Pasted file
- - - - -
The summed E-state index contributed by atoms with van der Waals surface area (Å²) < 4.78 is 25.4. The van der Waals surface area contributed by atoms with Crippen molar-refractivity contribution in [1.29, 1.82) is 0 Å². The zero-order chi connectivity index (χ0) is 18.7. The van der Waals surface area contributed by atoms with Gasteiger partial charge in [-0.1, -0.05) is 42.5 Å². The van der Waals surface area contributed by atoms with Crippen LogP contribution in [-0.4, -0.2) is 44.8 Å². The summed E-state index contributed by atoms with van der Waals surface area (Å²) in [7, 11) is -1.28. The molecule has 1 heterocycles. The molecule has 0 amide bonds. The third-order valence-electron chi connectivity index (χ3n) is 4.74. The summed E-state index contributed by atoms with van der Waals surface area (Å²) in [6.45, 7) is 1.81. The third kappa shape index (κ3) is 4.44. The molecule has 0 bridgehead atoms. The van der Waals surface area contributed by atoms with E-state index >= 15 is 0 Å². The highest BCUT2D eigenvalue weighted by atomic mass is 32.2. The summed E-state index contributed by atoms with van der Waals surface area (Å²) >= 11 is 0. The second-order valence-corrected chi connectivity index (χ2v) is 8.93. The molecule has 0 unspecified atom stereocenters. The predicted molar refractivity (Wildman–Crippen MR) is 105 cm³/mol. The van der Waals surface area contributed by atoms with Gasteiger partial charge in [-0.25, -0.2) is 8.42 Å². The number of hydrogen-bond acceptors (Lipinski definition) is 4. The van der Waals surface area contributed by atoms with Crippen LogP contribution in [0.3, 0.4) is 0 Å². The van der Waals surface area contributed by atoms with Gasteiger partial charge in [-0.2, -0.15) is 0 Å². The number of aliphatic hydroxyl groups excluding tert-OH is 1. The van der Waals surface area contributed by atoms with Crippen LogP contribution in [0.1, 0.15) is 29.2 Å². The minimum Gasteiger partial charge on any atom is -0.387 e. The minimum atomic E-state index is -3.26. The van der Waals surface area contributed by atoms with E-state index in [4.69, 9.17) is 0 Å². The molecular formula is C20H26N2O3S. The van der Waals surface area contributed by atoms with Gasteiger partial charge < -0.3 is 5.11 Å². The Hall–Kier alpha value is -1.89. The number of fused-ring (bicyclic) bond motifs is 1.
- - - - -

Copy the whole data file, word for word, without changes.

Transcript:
The summed E-state index contributed by atoms with van der Waals surface area (Å²) < 4.78 is 25.4. The van der Waals surface area contributed by atoms with Crippen molar-refractivity contribution in [1.29, 1.82) is 0 Å². The zero-order chi connectivity index (χ0) is 18.7. The van der Waals surface area contributed by atoms with Gasteiger partial charge in [-0.1, -0.05) is 42.5 Å². The van der Waals surface area contributed by atoms with Crippen LogP contribution in [-0.4, -0.2) is 44.8 Å². The summed E-state index contributed by atoms with van der Waals surface area (Å²) in [7, 11) is -1.28. The molecule has 1 heterocycles. The molecule has 0 amide bonds. The third-order valence-electron chi connectivity index (χ3n) is 4.74. The summed E-state index contributed by atoms with van der Waals surface area (Å²) in [6.45, 7) is 1.81. The third kappa shape index (κ3) is 4.44. The molecule has 0 bridgehead atoms. The van der Waals surface area contributed by atoms with E-state index >= 15 is 0 Å². The highest BCUT2D eigenvalue weighted by atomic mass is 32.2. The summed E-state index contributed by atoms with van der Waals surface area (Å²) >= 11 is 0. The second-order valence-corrected chi connectivity index (χ2v) is 8.93. The molecule has 0 unspecified atom stereocenters. The predicted molar refractivity (Wildman–Crippen MR) is 105 cm³/mol. The van der Waals surface area contributed by atoms with Gasteiger partial charge in [-0.25, -0.2) is 8.42 Å². The number of hydrogen-bond acceptors (Lipinski definition) is 4. The van der Waals surface area contributed by atoms with Crippen LogP contribution in [0.3, 0.4) is 0 Å². The van der Waals surface area contributed by atoms with Gasteiger partial charge in [-0.2, -0.15) is 0 Å². The number of aliphatic hydroxyl groups excluding tert-OH is 1. The van der Waals surface area contributed by atoms with Crippen LogP contribution in [0.1, 0.15) is 29.2 Å². The minimum Gasteiger partial charge on any atom is -0.387 e. The minimum atomic E-state index is -3.26. The van der Waals surface area contributed by atoms with E-state index in [4.69, 9.17) is 0 Å². The molecular formula is C20H26N2O3S. The van der Waals surface area contributed by atoms with Gasteiger partial charge < -0.3 is 5.11 Å². The Hall–Kier alpha value is -1.89. The number of fused-ring (bicyclic) bond motifs is 1.